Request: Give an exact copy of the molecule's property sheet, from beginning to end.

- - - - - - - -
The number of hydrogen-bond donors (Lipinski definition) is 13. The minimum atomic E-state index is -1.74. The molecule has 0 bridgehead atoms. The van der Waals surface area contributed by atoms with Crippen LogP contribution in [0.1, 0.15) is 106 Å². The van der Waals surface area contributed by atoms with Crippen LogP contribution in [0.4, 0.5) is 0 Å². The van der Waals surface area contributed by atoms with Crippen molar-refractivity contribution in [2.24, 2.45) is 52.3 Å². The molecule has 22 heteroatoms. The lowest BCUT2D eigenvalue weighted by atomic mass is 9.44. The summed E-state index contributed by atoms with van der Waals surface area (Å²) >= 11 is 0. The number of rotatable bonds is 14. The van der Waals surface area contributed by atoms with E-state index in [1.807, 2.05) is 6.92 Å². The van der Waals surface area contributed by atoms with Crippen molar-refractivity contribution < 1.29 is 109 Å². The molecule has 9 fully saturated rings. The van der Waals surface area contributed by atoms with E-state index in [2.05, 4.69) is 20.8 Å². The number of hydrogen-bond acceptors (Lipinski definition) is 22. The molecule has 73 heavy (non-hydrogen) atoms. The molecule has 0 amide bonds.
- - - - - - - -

The number of hydrogen-bond donors (Lipinski definition) is 13. The minimum atomic E-state index is -1.74. The molecule has 0 bridgehead atoms. The van der Waals surface area contributed by atoms with Crippen LogP contribution in [0.1, 0.15) is 106 Å². The van der Waals surface area contributed by atoms with Crippen LogP contribution in [0.4, 0.5) is 0 Å². The van der Waals surface area contributed by atoms with Crippen molar-refractivity contribution in [2.24, 2.45) is 52.3 Å². The molecule has 22 heteroatoms. The lowest BCUT2D eigenvalue weighted by atomic mass is 9.44. The summed E-state index contributed by atoms with van der Waals surface area (Å²) >= 11 is 0. The number of rotatable bonds is 14. The van der Waals surface area contributed by atoms with E-state index in [1.807, 2.05) is 6.92 Å². The van der Waals surface area contributed by atoms with Crippen molar-refractivity contribution < 1.29 is 109 Å². The molecule has 9 fully saturated rings. The van der Waals surface area contributed by atoms with E-state index in [2.05, 4.69) is 20.8 Å². The number of hydrogen-bond acceptors (Lipinski definition) is 22. The molecule has 73 heavy (non-hydrogen) atoms. The molecule has 0 amide bonds.